Archive for the ‘Meetings’ Category

The Won’t-Do List

 

No means no! (Photo taken on Vancouver's Canada Line by Margaret Lukens)

 

Productivity is as much about what we choose not to do as it is about what we do. (Remember the Evil Overlord List? 100 tongue-in-cheek won’t-do entries that begins, “Being an Evil Overlord seems to be a good career choice.”)

With this in mind, I’d like to supplement my list of committed tasks with a “won’t-do” list.

Below I’ve started with five things I’d like to eliminate from my life. I’ll be adding to my list whenever I think of something that is hindering my efforts to get where I want to go.

My Won’t-Do List

1. I won’t attend meetings with no agenda. And I encourage everyone else not to do it, either. Waste of everyone’s time. And in case it’s not clear, “so that everyone can catch up on what’s happening” is not an agenda. It’s a time sink.

2. I won’t balance my personal checkbook. For over 25 years I balanced my checkbook to the penny every month. In that time, the bank made two errors, one for a dollar and one for a dime, both in their favor. (Both came from misreading the numbers written on a check.) For the hours it takes to balance the checkbook every year, I can live with that error rate. I’m done.

3. I won’t get behind in my business bookkeeping. Given the won’t-do above, this one might seem surprising, but last year when my bookkeeper quit, I allowed my books to get months behind, which caused two problems. First, I had to catch up in order to do my taxes. But more important, I can’t manage my business if I’m not looking at the numbers in a timely way. I won’t “fly blind” again.

4. I won’t arrive on time. I’m already punctual; I believe that keeping people waiting often makes them feel disrespected, and I don’t want to do that. Now I want treat myself more generously. I won’t habitually cut my schedule so close that I feel anxious about arriving on time. Instead I will plan to arrive early. When I do, my reward will be time for a few games of ZenBound or Angry Birds.

5. I won’t agree to serve on committees or boards because I’m flattered to be asked. I love to feel needed and wanted, I do, which makes me something of a sucker for nominating committees and clever task force leaders. Plus, the work they offer me is really interesting stuff that I’d really like to do. But I won’t agree to serve just because I am flattered to be asked. If I don’t have room for it in my schedule as well as a genuine desire to participate, I won’t say yes.

Opinions change. Two years ago I would have said that I feel no need to jump out of a perfectly good airplane; now, thanks to the glowing reports of one adrenalin-amped nephew (who is not a daredevil but a well-balanced business owner, husband, and father of three) I have committed to a sky dive. And there was a time that I believed that, except for an omelet and salad, any meal that took  less than an hour to prepare couldn’t be very good; now I’m all about the 30-minute recipe.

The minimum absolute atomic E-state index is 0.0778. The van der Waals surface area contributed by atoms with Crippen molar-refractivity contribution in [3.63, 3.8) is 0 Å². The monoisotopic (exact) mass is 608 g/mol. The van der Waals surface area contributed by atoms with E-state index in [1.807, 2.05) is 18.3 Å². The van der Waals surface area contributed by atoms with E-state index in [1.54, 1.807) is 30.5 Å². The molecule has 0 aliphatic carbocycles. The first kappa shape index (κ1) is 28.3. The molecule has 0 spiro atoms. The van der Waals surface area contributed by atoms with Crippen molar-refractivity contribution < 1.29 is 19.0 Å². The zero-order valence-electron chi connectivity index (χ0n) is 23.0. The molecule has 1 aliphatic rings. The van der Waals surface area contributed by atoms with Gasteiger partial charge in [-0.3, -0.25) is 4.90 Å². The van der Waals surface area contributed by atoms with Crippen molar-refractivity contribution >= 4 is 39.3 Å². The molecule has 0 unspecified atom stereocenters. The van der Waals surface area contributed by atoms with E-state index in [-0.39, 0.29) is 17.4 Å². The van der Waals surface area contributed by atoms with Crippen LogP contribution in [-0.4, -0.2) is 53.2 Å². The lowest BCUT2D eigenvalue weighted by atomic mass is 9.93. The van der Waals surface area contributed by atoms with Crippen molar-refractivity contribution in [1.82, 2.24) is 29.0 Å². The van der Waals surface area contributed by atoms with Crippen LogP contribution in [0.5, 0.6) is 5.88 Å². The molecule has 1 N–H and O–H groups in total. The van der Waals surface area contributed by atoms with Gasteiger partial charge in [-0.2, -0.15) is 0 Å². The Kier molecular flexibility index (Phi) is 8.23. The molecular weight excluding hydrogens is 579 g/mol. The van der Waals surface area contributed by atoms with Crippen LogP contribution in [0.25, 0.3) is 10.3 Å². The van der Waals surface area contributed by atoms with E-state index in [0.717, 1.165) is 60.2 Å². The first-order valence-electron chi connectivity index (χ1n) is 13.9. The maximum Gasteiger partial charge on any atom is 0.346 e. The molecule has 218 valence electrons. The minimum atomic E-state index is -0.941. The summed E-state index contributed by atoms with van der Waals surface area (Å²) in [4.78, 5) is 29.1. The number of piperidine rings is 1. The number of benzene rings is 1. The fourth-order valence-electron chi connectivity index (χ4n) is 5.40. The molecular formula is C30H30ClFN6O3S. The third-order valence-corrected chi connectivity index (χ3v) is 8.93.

On the other hand, when I look at my won’t-do’s, they look like they’re with me for the long haul. They represent real learning about what supports productivity and what diminishes it.  Last year’s “no way” may be next year’s “why not?” but my won’t-do list is here to stay.

What’s on your won’t-do list? Leave a comment here.

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Humans are natural procrastinators

A wise person does at once, what a fool does at last. Both do the same thing; only at different times.
– Sir John Dalberg-Acton

Hold on, Sir John! Is it possible that delay serves a good purpose? And if, like our appendix, delay has outlived its usefulness, how can we work around it with as little discomfort as possible?

This Thursday I will be speaking to the National Association of Women Business Owners (NAWBO) San Francisco chapter, and the topic will be “Mastering Follow-Through.” Join this opportunity to network with many of San Francisco’s most dynamic business women by registering at the NAWBO website, or just join us at the door.

Why is it so hard for us to follow through on our plans and make the change we really want to make? It turns out that humans, along with having big brains and the ability to sort lots of choices, have become “natural procrastinators.”

Want to know how to work with our natural tendencies rather than struggle against them? Join us this Thursday at the Omni Hotel, 500 California Street, San Francisco. We’ll share hors d’oeuvres, lots of networking, and some information you can use the very next day to get more done and feel better about it.

I’ll be making a very special offer just for NAWBO attendees for my “Plan to Thrive” coaching program, that will give you the support you need to go from overwhelmed to overjoyed in just six months, by helping you get control of  your time, paper, and projects.

Great networking with the wonderful women of NAWBO, useful information, special offers —  there are so many reasons to be there on Thursday! Hope to see you then!

The Jump-start Meeting

Recently I was seated next to Laura Van Galen, the dynamic head of Bleu Marketing, a full-service direct marketing firm based in San Francisco. She described to me a practice she uses with her senior team, the daily jump-start meeting.